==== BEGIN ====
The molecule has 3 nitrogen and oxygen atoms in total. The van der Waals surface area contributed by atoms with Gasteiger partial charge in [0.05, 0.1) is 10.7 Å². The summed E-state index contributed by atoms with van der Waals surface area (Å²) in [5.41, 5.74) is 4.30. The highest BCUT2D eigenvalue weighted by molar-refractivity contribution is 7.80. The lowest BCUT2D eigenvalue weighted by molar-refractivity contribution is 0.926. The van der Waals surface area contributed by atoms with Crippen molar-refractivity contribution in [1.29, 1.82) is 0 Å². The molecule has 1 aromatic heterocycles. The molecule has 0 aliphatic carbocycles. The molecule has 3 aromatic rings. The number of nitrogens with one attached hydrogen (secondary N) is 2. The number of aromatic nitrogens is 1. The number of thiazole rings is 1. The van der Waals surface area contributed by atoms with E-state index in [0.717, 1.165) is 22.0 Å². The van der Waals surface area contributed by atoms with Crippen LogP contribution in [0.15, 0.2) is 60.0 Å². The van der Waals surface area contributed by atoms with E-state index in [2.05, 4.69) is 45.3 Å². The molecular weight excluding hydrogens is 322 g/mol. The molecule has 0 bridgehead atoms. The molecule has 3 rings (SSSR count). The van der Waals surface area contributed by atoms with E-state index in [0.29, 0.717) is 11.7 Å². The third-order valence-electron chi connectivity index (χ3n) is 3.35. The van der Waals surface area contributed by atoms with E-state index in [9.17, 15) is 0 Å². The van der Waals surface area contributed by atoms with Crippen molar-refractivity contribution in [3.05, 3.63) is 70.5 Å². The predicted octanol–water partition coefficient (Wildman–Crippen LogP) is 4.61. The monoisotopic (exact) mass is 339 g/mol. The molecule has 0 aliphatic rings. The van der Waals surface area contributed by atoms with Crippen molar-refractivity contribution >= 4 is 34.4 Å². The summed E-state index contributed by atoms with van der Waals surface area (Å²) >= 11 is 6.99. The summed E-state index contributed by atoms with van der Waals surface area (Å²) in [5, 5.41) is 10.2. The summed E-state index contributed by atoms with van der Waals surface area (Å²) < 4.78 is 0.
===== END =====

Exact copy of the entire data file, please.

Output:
The molecule has 3 nitrogen and oxygen atoms in total. The van der Waals surface area contributed by atoms with Gasteiger partial charge in [0.05, 0.1) is 10.7 Å². The summed E-state index contributed by atoms with van der Waals surface area (Å²) in [5.41, 5.74) is 4.30. The highest BCUT2D eigenvalue weighted by molar-refractivity contribution is 7.80. The lowest BCUT2D eigenvalue weighted by molar-refractivity contribution is 0.926. The van der Waals surface area contributed by atoms with Crippen molar-refractivity contribution in [1.29, 1.82) is 0 Å². The molecule has 1 aromatic heterocycles. The molecule has 0 aliphatic carbocycles. The molecule has 3 aromatic rings. The number of nitrogens with one attached hydrogen (secondary N) is 2. The number of aromatic nitrogens is 1. The number of thiazole rings is 1. The van der Waals surface area contributed by atoms with E-state index in [0.717, 1.165) is 22.0 Å². The van der Waals surface area contributed by atoms with Crippen LogP contribution in [0.15, 0.2) is 60.0 Å². The van der Waals surface area contributed by atoms with E-state index in [2.05, 4.69) is 45.3 Å². The molecular weight excluding hydrogens is 322 g/mol. The molecule has 0 bridgehead atoms. The molecule has 3 rings (SSSR count). The van der Waals surface area contributed by atoms with E-state index in [0.29, 0.717) is 11.7 Å². The third-order valence-electron chi connectivity index (χ3n) is 3.35. The van der Waals surface area contributed by atoms with E-state index in [9.17, 15) is 0 Å². The van der Waals surface area contributed by atoms with Crippen molar-refractivity contribution in [3.05, 3.63) is 70.5 Å². The predicted octanol–water partition coefficient (Wildman–Crippen LogP) is 4.61. The monoisotopic (exact) mass is 339 g/mol. The molecule has 0 aliphatic rings. The van der Waals surface area contributed by atoms with Crippen molar-refractivity contribution >= 4 is 34.4 Å². The summed E-state index contributed by atoms with van der Waals surface area (Å²) >= 11 is 6.99. The summed E-state index contributed by atoms with van der Waals surface area (Å²) in [5, 5.41) is 10.2. The summed E-state index contributed by atoms with van der Waals surface area (Å²) < 4.78 is 0.